I have been trying off and on to score a stainless steel tank to try my hand at parking. No luck yet.

I am a cold blue, battlefeild pickup look man myself.
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Old 08-02-2010, 11:32 PM   #3
RG Coburn
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I would use Alumihyde II before duracoat. Just be patient and allow it to dry.
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Old 08-03-2010, 05:32 PM   #4
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I was a Duracoat user and switched. As with all finishes, surface prep is important and abrasive blasting is a must to improve adhesion.

There are two cons to Duracoat's air cure formula:

1. It's a two part mix that you need to mess with.

2. You need to wait two weeks for it to really cure well. My experience was that you couldn't reassemble the AK and not scuff off the finish if you tried to reassemble before then. Drying is relatively quick - it's the curing of the finish that I am talking about.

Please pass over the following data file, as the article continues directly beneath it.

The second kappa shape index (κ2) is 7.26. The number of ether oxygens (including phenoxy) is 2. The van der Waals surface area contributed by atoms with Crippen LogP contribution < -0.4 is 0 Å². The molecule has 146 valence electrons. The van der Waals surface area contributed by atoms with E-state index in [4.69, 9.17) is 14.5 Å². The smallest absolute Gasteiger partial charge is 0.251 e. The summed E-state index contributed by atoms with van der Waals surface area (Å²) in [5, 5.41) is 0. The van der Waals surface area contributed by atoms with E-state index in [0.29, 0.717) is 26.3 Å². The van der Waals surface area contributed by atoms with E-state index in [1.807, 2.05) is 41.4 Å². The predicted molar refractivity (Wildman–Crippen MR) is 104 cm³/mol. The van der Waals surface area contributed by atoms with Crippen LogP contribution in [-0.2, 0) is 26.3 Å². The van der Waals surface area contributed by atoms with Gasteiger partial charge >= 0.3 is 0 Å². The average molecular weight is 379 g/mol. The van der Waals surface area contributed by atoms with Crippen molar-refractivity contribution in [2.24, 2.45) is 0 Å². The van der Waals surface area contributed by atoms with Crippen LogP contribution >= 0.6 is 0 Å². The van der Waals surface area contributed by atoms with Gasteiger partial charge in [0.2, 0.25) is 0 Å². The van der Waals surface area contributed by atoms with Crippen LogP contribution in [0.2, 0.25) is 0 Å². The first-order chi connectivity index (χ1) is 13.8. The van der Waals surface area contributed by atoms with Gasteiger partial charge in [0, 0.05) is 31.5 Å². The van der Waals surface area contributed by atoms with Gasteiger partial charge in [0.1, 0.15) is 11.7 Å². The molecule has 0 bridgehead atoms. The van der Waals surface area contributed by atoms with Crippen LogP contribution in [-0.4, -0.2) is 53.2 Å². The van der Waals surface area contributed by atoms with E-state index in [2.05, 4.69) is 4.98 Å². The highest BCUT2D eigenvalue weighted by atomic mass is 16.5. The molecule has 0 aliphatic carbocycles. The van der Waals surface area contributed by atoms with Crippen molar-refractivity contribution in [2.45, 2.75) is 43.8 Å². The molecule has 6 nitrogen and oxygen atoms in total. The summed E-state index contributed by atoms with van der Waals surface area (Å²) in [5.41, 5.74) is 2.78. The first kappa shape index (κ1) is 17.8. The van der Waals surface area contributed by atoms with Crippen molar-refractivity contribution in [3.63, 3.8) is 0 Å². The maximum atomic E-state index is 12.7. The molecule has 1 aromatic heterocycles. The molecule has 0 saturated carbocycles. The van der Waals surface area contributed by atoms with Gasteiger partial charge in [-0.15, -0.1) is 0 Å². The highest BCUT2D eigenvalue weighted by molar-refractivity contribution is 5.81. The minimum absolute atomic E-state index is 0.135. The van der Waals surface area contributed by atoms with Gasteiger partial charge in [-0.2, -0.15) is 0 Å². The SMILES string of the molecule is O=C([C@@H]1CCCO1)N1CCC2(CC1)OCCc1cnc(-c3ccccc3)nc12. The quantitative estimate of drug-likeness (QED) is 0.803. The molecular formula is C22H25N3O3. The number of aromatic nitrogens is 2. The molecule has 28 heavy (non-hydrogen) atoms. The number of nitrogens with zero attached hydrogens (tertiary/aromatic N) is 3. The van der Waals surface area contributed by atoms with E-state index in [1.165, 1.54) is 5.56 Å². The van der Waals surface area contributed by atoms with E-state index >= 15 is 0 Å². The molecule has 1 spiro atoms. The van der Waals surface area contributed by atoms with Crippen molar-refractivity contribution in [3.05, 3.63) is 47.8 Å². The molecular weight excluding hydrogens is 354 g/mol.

From what I understand, there is now a bake on Duracoat but I have not used it. I should point out that some guys would rather wait than bake due to what they are finishing, etc.

I did some digging and narrowed my selecting down to Gunkote and Molyresin. There are tons of happy users of both. I went with Molyresin due to referrals, it's rock hard after baking, it's one part, it's non-toxic while curing and John Norrel answered my questions.

After I bake Molyresin, I let the parts cool and the finish stays on really well.

I used to just abrasive blast and apply but started doing three steps - abrasive blast, park and then Molyresin based on guys' recommendations for an even tougher finish.

So - would I go back to Duracoat - not by choice no and the reason more than anything else is that I don't want to wait.
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Old 08-04-2010, 12:40 PM   #5